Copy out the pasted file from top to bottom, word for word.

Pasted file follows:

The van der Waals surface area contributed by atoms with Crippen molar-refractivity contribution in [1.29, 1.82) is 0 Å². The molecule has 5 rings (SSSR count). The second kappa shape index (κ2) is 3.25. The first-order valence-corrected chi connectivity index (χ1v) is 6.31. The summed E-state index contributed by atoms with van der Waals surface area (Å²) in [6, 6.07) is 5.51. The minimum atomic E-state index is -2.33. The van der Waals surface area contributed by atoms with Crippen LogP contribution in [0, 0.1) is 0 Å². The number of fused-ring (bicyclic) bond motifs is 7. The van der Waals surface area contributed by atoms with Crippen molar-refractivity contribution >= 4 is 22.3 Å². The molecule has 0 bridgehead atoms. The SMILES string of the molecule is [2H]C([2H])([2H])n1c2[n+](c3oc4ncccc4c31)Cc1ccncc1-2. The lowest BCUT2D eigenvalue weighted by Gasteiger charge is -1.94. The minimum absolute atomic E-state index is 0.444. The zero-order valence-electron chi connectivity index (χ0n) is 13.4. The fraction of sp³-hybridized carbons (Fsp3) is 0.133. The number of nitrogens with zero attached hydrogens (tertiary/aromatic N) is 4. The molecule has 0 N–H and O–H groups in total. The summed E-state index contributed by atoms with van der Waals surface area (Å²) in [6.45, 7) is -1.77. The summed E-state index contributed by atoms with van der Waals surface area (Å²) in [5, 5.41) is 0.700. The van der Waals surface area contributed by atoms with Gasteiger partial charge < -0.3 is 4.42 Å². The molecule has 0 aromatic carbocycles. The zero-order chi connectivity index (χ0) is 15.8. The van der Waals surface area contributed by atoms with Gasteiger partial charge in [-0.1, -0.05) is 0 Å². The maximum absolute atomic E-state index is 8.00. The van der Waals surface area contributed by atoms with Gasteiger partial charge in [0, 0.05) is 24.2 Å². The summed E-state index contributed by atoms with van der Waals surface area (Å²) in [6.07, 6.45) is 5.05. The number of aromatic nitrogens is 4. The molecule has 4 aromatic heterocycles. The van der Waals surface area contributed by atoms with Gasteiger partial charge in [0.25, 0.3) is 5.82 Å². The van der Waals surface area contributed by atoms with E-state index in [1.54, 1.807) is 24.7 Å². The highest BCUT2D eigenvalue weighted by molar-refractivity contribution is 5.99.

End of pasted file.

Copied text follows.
The van der Waals surface area contributed by atoms with Crippen molar-refractivity contribution in [1.29, 1.82) is 0 Å². The molecule has 5 rings (SSSR count). The second kappa shape index (κ2) is 3.25. The first-order valence-corrected chi connectivity index (χ1v) is 6.31. The summed E-state index contributed by atoms with van der Waals surface area (Å²) in [6, 6.07) is 5.51. The minimum atomic E-state index is -2.33. The van der Waals surface area contributed by atoms with Crippen LogP contribution in [0, 0.1) is 0 Å². The number of fused-ring (bicyclic) bond motifs is 7. The van der Waals surface area contributed by atoms with Crippen molar-refractivity contribution >= 4 is 22.3 Å². The molecule has 0 bridgehead atoms. The SMILES string of the molecule is [2H]C([2H])([2H])n1c2[n+](c3oc4ncccc4c31)Cc1ccncc1-2. The lowest BCUT2D eigenvalue weighted by Gasteiger charge is -1.94. The minimum absolute atomic E-state index is 0.444. The zero-order valence-electron chi connectivity index (χ0n) is 13.4. The fraction of sp³-hybridized carbons (Fsp3) is 0.133. The number of nitrogens with zero attached hydrogens (tertiary/aromatic N) is 4. The molecule has 0 N–H and O–H groups in total. The summed E-state index contributed by atoms with van der Waals surface area (Å²) in [6.45, 7) is -1.77. The summed E-state index contributed by atoms with van der Waals surface area (Å²) in [5, 5.41) is 0.700. The van der Waals surface area contributed by atoms with Gasteiger partial charge < -0.3 is 4.42 Å². The molecule has 0 aromatic carbocycles. The zero-order chi connectivity index (χ0) is 15.8. The van der Waals surface area contributed by atoms with Gasteiger partial charge in [-0.1, -0.05) is 0 Å². The maximum absolute atomic E-state index is 8.00. The van der Waals surface area contributed by atoms with Gasteiger partial charge in [0, 0.05) is 24.2 Å². The summed E-state index contributed by atoms with van der Waals surface area (Å²) in [6.07, 6.45) is 5.05. The number of aromatic nitrogens is 4. The molecule has 4 aromatic heterocycles. The van der Waals surface area contributed by atoms with Gasteiger partial charge in [0.25, 0.3) is 5.82 Å². The van der Waals surface area contributed by atoms with E-state index in [1.54, 1.807) is 24.7 Å². The highest BCUT2D eigenvalue weighted by molar-refractivity contribution is 5.99.